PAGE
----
Software seems to be getting all the glory these days, with the notable exception of the Curiosity landing - but any system that uses a a rocket crane to gently place a one tonne nuclear rover into a crater on Mars is astounding. Aside from the MSL, though, it's all Facebook this and Google that - even Microsoft, the uncoolest of them all collects kilometres of headlines. I get the impression that engineers like me, working on "things" like metals, coatings, fluids, remain unlauded. In modern parlance, I work on "dumb*" things. They are non-trivial things, of course, otherwise I wouldn't be engineering them, the products I work on also have many millions of users and the company I work for even makes a profit - but it's not software.
The world of software deserves its acclaim. The engineering that I do could hardly be imagined without IT. Spreadsheets and presentation tools, web browsers, emails, data analysis software all across the spectrum to text messages are an integral part of my working life. In one sense, then, software is "merely" a tool that enables me to add value to things. Equally, I am aware of the tools that I use when I'm not in the office: music sequencers, smartphones, GPS systems - and blogging apps, of course.
All of this software resides in hardware, but in many cases the physical is largely transparent. Software defines the utility of the hardware.
So software is one of modern life's key enablers. It can be stunningly complex and is in a perpetual state of development (unless the company goes bust or is bought out for its team). The question is, though: is software engineered, or does it somehow "happen"?
Put another way: if I were to dust off my Basic or my Turbo Pascal and hop over to a software company, would I recognise what I would do there as engineering?
The title Software Engineer certainly exists. It can be found in the job pages of Facebook and Yammer. There are university courses offered in Software Engineering the world over. There is a Software Engineering Institute at Carnegie Mellon, and the Fraunhofer Institute has its own Experimental Software Engineering group.
Yet despite all of this apparent validation, the title still seems diffuse and interchangeable. Some companies avoid the title Engineer altogether, using by preference the word "Developer", which seems currently to have the highest cachet, whether the practitioner is Junior, Senior, Expert or Chief Expert. A developer friend tells me that where he works, the title "engineer" is not used at all, as it smacks of robust inflexibility grounded by paperwork, whereas developers are by nature free to react quickly and autonomously to the ever-changing requirements and bug discoveries that define software.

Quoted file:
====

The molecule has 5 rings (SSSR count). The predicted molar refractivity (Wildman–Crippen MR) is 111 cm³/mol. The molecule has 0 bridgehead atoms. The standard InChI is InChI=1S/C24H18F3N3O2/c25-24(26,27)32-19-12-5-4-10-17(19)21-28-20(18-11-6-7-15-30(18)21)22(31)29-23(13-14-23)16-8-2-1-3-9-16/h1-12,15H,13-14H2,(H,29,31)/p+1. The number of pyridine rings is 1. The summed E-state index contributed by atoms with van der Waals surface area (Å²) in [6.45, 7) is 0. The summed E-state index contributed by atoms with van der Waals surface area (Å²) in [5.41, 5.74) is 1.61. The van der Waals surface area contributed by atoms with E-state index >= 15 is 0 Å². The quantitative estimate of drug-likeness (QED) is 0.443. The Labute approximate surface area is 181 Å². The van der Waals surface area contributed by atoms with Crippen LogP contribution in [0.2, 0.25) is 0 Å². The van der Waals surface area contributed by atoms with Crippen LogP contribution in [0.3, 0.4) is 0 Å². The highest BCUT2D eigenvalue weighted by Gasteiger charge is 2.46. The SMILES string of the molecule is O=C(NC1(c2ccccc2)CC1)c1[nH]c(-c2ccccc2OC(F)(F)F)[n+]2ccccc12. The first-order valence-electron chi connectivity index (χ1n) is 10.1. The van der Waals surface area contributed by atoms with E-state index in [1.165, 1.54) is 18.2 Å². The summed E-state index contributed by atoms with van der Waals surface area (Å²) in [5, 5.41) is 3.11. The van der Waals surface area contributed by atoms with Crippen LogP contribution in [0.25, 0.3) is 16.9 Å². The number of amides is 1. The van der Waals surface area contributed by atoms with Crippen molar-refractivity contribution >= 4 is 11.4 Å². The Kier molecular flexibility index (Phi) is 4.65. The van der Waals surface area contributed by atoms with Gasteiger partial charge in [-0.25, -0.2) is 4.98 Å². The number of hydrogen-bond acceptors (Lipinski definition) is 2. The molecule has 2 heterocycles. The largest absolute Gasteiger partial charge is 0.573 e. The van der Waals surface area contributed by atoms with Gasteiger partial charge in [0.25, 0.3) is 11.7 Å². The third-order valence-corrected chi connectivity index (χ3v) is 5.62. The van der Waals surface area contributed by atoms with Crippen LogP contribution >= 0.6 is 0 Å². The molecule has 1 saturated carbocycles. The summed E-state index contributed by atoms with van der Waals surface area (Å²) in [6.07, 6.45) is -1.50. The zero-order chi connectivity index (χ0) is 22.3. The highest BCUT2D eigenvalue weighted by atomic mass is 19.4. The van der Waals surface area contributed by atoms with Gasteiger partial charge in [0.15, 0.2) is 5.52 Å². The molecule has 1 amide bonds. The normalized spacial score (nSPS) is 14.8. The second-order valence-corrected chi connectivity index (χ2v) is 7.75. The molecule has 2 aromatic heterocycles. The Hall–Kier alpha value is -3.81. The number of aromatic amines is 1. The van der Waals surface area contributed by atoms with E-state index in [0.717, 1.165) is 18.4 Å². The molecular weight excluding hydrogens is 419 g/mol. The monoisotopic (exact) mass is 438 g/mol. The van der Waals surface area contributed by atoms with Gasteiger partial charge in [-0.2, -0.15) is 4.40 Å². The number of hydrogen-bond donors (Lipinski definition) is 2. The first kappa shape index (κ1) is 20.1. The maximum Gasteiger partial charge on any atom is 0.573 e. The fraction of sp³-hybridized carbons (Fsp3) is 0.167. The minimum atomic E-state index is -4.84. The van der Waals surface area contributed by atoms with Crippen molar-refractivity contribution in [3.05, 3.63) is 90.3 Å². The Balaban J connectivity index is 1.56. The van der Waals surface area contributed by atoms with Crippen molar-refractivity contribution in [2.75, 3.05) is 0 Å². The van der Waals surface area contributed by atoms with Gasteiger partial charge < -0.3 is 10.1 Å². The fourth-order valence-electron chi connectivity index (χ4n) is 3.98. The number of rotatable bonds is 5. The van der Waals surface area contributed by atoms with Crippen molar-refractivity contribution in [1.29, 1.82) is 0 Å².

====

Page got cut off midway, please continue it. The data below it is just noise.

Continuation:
I see what he means (and take slight, but acknowledging umbrage at that assessment of engineering). But others use the title "Engineer" as a standard moniker - including Google, of all places. So how do they use it?
James Whittaker (now back at Microsoft) in his highly engaging book "How Google Tests Software" describes many of the development tools used by Google during software development. They seem to be parallels of my own tools. He talks about specifications, about a kind of FMEA (risk derived from what Google calls ACCs - Attribute / Component / Capability factors), about test and validation, about breaking things to find their weak points and subsequent focus on fixing those areas.
A Google Software Engineer (also described in the book as a "feature developer") is responsible for delivering tested, bug-free code to a particular project. Software Engineers in Test are geared up to write code and test-frameworks to find bugs in the product, and Test Engineers work specifically on ways to break the total product in clever ways.
It all sounds quite similar to my world. Instead of code, I write drawings and specifications. I organise testing and validation, I have to deal with change. Our manufacturing engineers ensure that product can be made and our quality engineers ensure that product is measured and released for sale. However, whilst specifications, documentation and requirements are all present and largely correct at Google, they come across as being secondary to the ultimate goal of shipping bug-free code.
This is of course totally true. They are secondary (I shudder when I hear Quality Managers refer to what they do as "value add." It's cost-added for value saved.) However there is a different emphasis on rigour between software and hardware that may be reflected in the real titles of hardware engineers but software developers.